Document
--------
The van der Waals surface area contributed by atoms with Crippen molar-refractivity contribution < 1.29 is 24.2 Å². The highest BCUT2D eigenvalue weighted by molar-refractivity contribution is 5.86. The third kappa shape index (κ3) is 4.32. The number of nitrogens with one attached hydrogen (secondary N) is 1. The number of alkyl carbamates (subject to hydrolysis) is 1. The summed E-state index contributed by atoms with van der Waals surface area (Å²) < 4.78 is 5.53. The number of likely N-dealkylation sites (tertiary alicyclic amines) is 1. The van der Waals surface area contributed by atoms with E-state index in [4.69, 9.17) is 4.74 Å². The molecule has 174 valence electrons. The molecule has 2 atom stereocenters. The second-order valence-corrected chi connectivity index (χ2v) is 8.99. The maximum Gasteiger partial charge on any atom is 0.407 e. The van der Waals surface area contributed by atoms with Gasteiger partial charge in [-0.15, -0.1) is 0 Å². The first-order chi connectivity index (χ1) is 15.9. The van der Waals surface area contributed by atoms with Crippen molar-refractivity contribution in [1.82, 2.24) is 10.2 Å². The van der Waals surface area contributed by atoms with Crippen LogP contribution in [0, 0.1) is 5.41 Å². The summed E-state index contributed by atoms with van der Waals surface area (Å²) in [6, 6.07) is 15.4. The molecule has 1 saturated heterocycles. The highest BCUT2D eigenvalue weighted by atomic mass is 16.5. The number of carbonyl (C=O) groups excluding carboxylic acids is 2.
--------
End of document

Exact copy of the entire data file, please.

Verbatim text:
The van der Waals surface area contributed by atoms with Crippen molar-refractivity contribution < 1.29 is 24.2 Å². The highest BCUT2D eigenvalue weighted by molar-refractivity contribution is 5.86. The third kappa shape index (κ3) is 4.32. The number of nitrogens with one attached hydrogen (secondary N) is 1. The number of alkyl carbamates (subject to hydrolysis) is 1. The summed E-state index contributed by atoms with van der Waals surface area (Å²) < 4.78 is 5.53. The number of likely N-dealkylation sites (tertiary alicyclic amines) is 1. The van der Waals surface area contributed by atoms with E-state index in [4.69, 9.17) is 4.74 Å². The molecule has 174 valence electrons. The molecule has 2 atom stereocenters. The second-order valence-corrected chi connectivity index (χ2v) is 8.99. The maximum Gasteiger partial charge on any atom is 0.407 e. The van der Waals surface area contributed by atoms with Gasteiger partial charge in [-0.15, -0.1) is 0 Å². The first-order chi connectivity index (χ1) is 15.9. The van der Waals surface area contributed by atoms with Crippen molar-refractivity contribution in [1.82, 2.24) is 10.2 Å². The van der Waals surface area contributed by atoms with Crippen LogP contribution in [0, 0.1) is 5.41 Å². The summed E-state index contributed by atoms with van der Waals surface area (Å²) in [6, 6.07) is 15.4. The molecule has 1 saturated heterocycles. The highest BCUT2D eigenvalue weighted by atomic mass is 16.5. The number of carbonyl (C=O) groups excluding carboxylic acids is 2.